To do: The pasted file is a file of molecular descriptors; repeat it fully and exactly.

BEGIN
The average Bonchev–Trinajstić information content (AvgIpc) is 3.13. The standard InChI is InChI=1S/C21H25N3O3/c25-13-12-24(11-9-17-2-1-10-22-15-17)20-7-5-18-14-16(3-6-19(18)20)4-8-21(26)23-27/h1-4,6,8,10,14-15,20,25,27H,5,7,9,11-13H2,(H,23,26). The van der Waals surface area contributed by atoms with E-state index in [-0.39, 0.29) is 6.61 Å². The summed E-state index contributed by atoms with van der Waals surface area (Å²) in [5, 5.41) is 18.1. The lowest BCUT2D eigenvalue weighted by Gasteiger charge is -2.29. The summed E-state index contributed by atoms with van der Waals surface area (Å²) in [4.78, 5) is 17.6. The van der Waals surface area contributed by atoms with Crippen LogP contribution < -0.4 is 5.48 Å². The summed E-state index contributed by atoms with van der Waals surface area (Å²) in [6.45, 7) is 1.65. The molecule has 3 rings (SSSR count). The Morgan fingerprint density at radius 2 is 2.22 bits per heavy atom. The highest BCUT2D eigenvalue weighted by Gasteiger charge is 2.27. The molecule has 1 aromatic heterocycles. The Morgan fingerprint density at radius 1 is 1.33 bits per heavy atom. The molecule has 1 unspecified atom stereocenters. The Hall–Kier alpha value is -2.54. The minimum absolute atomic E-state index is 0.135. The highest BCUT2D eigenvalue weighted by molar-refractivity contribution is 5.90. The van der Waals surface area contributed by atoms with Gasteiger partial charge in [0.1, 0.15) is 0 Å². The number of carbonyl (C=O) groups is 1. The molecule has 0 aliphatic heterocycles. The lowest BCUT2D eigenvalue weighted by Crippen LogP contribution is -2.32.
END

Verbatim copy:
The average Bonchev–Trinajstić information content (AvgIpc) is 3.13. The standard InChI is InChI=1S/C21H25N3O3/c25-13-12-24(11-9-17-2-1-10-22-15-17)20-7-5-18-14-16(3-6-19(18)20)4-8-21(26)23-27/h1-4,6,8,10,14-15,20,25,27H,5,7,9,11-13H2,(H,23,26). The van der Waals surface area contributed by atoms with E-state index in [-0.39, 0.29) is 6.61 Å². The summed E-state index contributed by atoms with van der Waals surface area (Å²) in [5, 5.41) is 18.1. The lowest BCUT2D eigenvalue weighted by Gasteiger charge is -2.29. The summed E-state index contributed by atoms with van der Waals surface area (Å²) in [4.78, 5) is 17.6. The van der Waals surface area contributed by atoms with Crippen LogP contribution < -0.4 is 5.48 Å². The summed E-state index contributed by atoms with van der Waals surface area (Å²) in [6.45, 7) is 1.65. The molecule has 3 rings (SSSR count). The Morgan fingerprint density at radius 2 is 2.22 bits per heavy atom. The highest BCUT2D eigenvalue weighted by Gasteiger charge is 2.27. The molecule has 1 aromatic heterocycles. The Morgan fingerprint density at radius 1 is 1.33 bits per heavy atom. The molecule has 1 unspecified atom stereocenters. The Hall–Kier alpha value is -2.54. The minimum absolute atomic E-state index is 0.135. The highest BCUT2D eigenvalue weighted by molar-refractivity contribution is 5.90. The van der Waals surface area contributed by atoms with Gasteiger partial charge in [0.1, 0.15) is 0 Å². The number of carbonyl (C=O) groups is 1. The molecule has 0 aliphatic heterocycles. The lowest BCUT2D eigenvalue weighted by Crippen LogP contribution is -2.32.